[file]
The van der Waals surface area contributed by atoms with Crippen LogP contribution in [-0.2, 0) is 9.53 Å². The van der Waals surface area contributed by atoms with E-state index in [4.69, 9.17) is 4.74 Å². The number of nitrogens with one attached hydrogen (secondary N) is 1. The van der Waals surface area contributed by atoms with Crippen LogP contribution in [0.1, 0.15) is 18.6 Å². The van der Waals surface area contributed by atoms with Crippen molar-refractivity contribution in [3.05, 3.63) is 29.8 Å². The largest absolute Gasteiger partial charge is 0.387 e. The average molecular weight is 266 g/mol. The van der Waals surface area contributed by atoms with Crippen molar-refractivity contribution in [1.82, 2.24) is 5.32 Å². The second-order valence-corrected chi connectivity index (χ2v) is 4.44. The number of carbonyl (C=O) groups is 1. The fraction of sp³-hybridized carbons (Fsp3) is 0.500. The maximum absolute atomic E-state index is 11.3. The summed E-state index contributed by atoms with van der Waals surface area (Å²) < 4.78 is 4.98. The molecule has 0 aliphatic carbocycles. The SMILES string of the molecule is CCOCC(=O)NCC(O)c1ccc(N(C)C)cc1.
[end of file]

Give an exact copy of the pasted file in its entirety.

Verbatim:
The van der Waals surface area contributed by atoms with Crippen LogP contribution in [-0.2, 0) is 9.53 Å². The van der Waals surface area contributed by atoms with E-state index in [4.69, 9.17) is 4.74 Å². The number of nitrogens with one attached hydrogen (secondary N) is 1. The van der Waals surface area contributed by atoms with Crippen LogP contribution in [0.1, 0.15) is 18.6 Å². The van der Waals surface area contributed by atoms with Crippen molar-refractivity contribution in [3.05, 3.63) is 29.8 Å². The largest absolute Gasteiger partial charge is 0.387 e. The average molecular weight is 266 g/mol. The van der Waals surface area contributed by atoms with Crippen molar-refractivity contribution in [1.82, 2.24) is 5.32 Å². The second-order valence-corrected chi connectivity index (χ2v) is 4.44. The number of carbonyl (C=O) groups is 1. The fraction of sp³-hybridized carbons (Fsp3) is 0.500. The maximum absolute atomic E-state index is 11.3. The summed E-state index contributed by atoms with van der Waals surface area (Å²) < 4.78 is 4.98. The molecule has 0 aliphatic carbocycles. The SMILES string of the molecule is CCOCC(=O)NCC(O)c1ccc(N(C)C)cc1.